Surface Functionalization of Nanodiamonds Can Induce Endothelial Barrier Leakiness


Intravenous injection is a popular route of entry for many nanomedicine formulations. As such, interaction between the nanomedicine and the vasculature would inevitably occur during their transport in the vasculature. Despite its obvious importance, testing for side effects or toxicity of nanomedicine on the endothelial cells that line the vasculature is often overlooked. Nanodiamonds (ND), a promising cancer nanomedicine, could induce endothelial leakiness in this study. Amine functionalized ND was found to cause the highest degree of vascular barrier leakiness compared to the non-functionalized ND and carboxylate functionalized ND. In vitro dosimetry measurements confirmed that the ND-induced leakiness was not caused by any difference in the actual dose delivered to the endothelial cells, suggesting that the ND-induced leakiness was caused by the activation of intracellular processing. In depth mechanistic study showed that the ND-induced leakiness was mediated by the increase in intracellular reactive oxygen species (ROS) and Ca2+. These in turn triggers the activation of Akt/eNOS signalling pathway and induce the dissociation of adherens junction protein, VE-cadherin, from actin cytoskeleton. Moreover, the increase in ROS and Ca2+ level also brought about the activation of ERK pathway that responsible to induce the cytoskeleton remodelling. Blocking either one of the pathway was proven to partially reduce the ND-induced leakiness, suggesting that both pathways work hand-in-hand to result with the leakiness. This understanding is important as it enables material scientists to re-assess the safety of their nanomedicine and if need be, re-design the nanomedicine to negate their unintended adverse effects.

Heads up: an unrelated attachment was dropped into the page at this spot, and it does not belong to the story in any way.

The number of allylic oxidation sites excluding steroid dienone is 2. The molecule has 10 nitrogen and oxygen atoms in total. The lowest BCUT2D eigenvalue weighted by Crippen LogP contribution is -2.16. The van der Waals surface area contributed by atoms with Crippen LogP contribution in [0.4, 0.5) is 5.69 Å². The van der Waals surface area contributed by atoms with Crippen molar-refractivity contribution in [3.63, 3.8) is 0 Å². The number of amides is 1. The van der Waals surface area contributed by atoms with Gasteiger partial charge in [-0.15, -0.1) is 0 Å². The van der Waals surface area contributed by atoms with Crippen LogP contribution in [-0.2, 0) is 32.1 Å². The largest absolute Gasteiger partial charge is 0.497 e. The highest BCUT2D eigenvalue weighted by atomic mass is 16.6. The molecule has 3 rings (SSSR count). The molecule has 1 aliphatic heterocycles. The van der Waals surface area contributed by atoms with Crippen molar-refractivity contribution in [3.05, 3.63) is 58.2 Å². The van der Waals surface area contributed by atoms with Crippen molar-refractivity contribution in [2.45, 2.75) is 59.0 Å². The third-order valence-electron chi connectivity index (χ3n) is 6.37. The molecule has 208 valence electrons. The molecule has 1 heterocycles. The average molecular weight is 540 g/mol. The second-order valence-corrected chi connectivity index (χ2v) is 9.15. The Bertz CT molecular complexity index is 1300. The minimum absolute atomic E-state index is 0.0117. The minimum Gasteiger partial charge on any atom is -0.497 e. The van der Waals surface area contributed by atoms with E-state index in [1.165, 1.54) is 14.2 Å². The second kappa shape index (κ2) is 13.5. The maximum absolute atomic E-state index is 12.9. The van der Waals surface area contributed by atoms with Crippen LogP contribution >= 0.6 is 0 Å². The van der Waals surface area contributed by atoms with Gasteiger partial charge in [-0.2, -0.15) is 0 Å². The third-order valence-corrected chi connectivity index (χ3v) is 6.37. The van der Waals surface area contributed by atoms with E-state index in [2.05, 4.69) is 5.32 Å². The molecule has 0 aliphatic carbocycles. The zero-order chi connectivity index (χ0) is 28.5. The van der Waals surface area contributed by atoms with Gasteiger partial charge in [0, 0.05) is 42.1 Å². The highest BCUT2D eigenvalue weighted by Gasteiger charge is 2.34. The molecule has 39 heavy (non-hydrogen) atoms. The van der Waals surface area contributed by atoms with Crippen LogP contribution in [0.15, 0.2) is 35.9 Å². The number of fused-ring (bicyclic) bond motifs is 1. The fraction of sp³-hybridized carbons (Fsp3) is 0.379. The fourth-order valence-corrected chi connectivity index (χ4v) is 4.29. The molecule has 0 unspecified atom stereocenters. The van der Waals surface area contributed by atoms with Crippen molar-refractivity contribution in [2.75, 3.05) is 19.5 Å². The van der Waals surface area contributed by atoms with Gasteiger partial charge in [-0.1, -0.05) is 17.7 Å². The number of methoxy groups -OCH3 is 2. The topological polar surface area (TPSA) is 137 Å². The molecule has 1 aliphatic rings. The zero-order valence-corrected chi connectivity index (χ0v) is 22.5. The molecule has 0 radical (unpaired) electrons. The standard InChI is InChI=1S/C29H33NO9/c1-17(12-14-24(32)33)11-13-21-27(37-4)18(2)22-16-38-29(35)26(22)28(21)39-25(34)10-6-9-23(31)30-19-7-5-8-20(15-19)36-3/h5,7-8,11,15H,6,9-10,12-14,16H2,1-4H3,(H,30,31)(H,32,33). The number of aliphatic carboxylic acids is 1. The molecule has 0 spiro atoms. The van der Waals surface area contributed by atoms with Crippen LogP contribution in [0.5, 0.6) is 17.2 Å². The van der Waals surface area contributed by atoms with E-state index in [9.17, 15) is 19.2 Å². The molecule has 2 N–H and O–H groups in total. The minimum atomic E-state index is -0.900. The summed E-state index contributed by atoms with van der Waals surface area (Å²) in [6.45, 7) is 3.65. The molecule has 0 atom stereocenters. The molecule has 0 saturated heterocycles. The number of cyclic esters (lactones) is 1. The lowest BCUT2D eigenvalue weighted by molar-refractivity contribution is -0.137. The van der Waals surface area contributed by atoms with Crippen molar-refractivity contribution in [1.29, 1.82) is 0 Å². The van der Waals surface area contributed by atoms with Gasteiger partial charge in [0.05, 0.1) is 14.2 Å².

Meeting Name

52nd Congress of the European Societies of Toxicology (2016: Sep. 4-7, Seville, Spain)



Research Center/Lab(s)

Center for High Performance Computing Research

Document Type

Article - Conference proceedings

Document Version


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© 2016 Elsevier, All rights reserved.

Publication Date

01 Sep 2016